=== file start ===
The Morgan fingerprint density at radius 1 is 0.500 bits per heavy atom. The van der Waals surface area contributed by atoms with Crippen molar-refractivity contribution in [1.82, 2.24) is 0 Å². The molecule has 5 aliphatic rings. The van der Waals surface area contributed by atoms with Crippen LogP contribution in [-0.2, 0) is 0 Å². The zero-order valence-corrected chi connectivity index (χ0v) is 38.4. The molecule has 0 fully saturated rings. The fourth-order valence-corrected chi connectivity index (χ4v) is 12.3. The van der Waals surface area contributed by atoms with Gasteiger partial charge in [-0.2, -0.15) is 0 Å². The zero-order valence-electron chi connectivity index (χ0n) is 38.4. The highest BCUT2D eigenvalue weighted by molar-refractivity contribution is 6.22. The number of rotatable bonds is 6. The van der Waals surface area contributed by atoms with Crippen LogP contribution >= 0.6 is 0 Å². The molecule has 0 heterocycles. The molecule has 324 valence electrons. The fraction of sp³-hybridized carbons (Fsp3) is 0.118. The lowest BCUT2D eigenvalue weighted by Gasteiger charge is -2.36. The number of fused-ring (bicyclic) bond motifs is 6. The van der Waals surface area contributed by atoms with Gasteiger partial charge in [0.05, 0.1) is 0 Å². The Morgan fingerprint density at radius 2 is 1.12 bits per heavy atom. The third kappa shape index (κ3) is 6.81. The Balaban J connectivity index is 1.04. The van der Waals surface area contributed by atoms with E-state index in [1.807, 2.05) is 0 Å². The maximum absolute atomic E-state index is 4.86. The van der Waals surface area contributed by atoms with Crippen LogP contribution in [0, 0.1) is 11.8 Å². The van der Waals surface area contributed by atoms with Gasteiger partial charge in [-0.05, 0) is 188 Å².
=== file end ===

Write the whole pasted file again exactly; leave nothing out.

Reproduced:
The Morgan fingerprint density at radius 1 is 0.500 bits per heavy atom. The van der Waals surface area contributed by atoms with Crippen molar-refractivity contribution in [1.82, 2.24) is 0 Å². The molecule has 5 aliphatic rings. The van der Waals surface area contributed by atoms with Crippen LogP contribution in [-0.2, 0) is 0 Å². The zero-order valence-corrected chi connectivity index (χ0v) is 38.4. The molecule has 0 fully saturated rings. The fourth-order valence-corrected chi connectivity index (χ4v) is 12.3. The van der Waals surface area contributed by atoms with Gasteiger partial charge in [-0.2, -0.15) is 0 Å². The zero-order valence-electron chi connectivity index (χ0n) is 38.4. The highest BCUT2D eigenvalue weighted by molar-refractivity contribution is 6.22. The number of rotatable bonds is 6. The van der Waals surface area contributed by atoms with Crippen LogP contribution >= 0.6 is 0 Å². The molecule has 0 heterocycles. The molecule has 324 valence electrons. The fraction of sp³-hybridized carbons (Fsp3) is 0.118. The lowest BCUT2D eigenvalue weighted by Gasteiger charge is -2.36. The number of fused-ring (bicyclic) bond motifs is 6. The van der Waals surface area contributed by atoms with Gasteiger partial charge in [0.05, 0.1) is 0 Å². The Morgan fingerprint density at radius 2 is 1.12 bits per heavy atom. The third kappa shape index (κ3) is 6.81. The Balaban J connectivity index is 1.04. The van der Waals surface area contributed by atoms with E-state index in [1.807, 2.05) is 0 Å². The maximum absolute atomic E-state index is 4.86. The van der Waals surface area contributed by atoms with Crippen LogP contribution in [0, 0.1) is 11.8 Å². The van der Waals surface area contributed by atoms with Gasteiger partial charge in [-0.05, 0) is 188 Å².